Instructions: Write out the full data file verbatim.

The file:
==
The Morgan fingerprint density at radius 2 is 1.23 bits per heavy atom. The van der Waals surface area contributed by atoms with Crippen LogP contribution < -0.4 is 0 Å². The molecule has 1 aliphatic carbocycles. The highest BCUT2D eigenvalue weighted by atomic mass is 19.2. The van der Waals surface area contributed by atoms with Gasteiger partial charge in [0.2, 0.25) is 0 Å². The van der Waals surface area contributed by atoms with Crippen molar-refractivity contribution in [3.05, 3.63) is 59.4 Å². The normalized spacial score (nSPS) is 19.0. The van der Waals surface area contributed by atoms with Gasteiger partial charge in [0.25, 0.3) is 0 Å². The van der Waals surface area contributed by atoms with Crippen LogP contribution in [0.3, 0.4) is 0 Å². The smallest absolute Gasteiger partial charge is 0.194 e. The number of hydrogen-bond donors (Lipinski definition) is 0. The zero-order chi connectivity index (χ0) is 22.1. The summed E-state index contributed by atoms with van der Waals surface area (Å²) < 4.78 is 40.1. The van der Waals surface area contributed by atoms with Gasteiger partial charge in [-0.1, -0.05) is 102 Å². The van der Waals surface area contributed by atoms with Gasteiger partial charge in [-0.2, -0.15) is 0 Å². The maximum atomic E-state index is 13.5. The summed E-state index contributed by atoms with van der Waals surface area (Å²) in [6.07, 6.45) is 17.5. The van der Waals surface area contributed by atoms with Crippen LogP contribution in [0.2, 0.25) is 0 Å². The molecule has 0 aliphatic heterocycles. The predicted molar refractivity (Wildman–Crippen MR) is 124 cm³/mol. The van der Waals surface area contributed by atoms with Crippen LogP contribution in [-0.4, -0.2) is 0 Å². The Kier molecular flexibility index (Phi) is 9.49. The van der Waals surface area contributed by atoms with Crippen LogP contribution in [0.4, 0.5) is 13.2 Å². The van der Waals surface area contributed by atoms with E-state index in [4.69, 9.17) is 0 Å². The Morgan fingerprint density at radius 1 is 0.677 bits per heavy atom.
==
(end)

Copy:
The Morgan fingerprint density at radius 2 is 1.23 bits per heavy atom. The van der Waals surface area contributed by atoms with Crippen LogP contribution < -0.4 is 0 Å². The molecule has 1 aliphatic carbocycles. The highest BCUT2D eigenvalue weighted by atomic mass is 19.2. The van der Waals surface area contributed by atoms with Gasteiger partial charge in [0.2, 0.25) is 0 Å². The van der Waals surface area contributed by atoms with Crippen molar-refractivity contribution in [3.05, 3.63) is 59.4 Å². The normalized spacial score (nSPS) is 19.0. The van der Waals surface area contributed by atoms with Gasteiger partial charge in [0.25, 0.3) is 0 Å². The van der Waals surface area contributed by atoms with Crippen LogP contribution in [0.3, 0.4) is 0 Å². The smallest absolute Gasteiger partial charge is 0.194 e. The number of hydrogen-bond donors (Lipinski definition) is 0. The zero-order chi connectivity index (χ0) is 22.1. The summed E-state index contributed by atoms with van der Waals surface area (Å²) < 4.78 is 40.1. The van der Waals surface area contributed by atoms with Gasteiger partial charge in [-0.1, -0.05) is 102 Å². The van der Waals surface area contributed by atoms with Gasteiger partial charge in [-0.2, -0.15) is 0 Å². The maximum atomic E-state index is 13.5. The summed E-state index contributed by atoms with van der Waals surface area (Å²) in [6.07, 6.45) is 17.5. The van der Waals surface area contributed by atoms with Crippen LogP contribution in [0.2, 0.25) is 0 Å². The molecule has 0 aliphatic heterocycles. The predicted molar refractivity (Wildman–Crippen MR) is 124 cm³/mol. The van der Waals surface area contributed by atoms with Crippen LogP contribution in [-0.4, -0.2) is 0 Å². The Kier molecular flexibility index (Phi) is 9.49. The van der Waals surface area contributed by atoms with Crippen LogP contribution in [0.4, 0.5) is 13.2 Å². The van der Waals surface area contributed by atoms with E-state index in [4.69, 9.17) is 0 Å². The Morgan fingerprint density at radius 1 is 0.677 bits per heavy atom.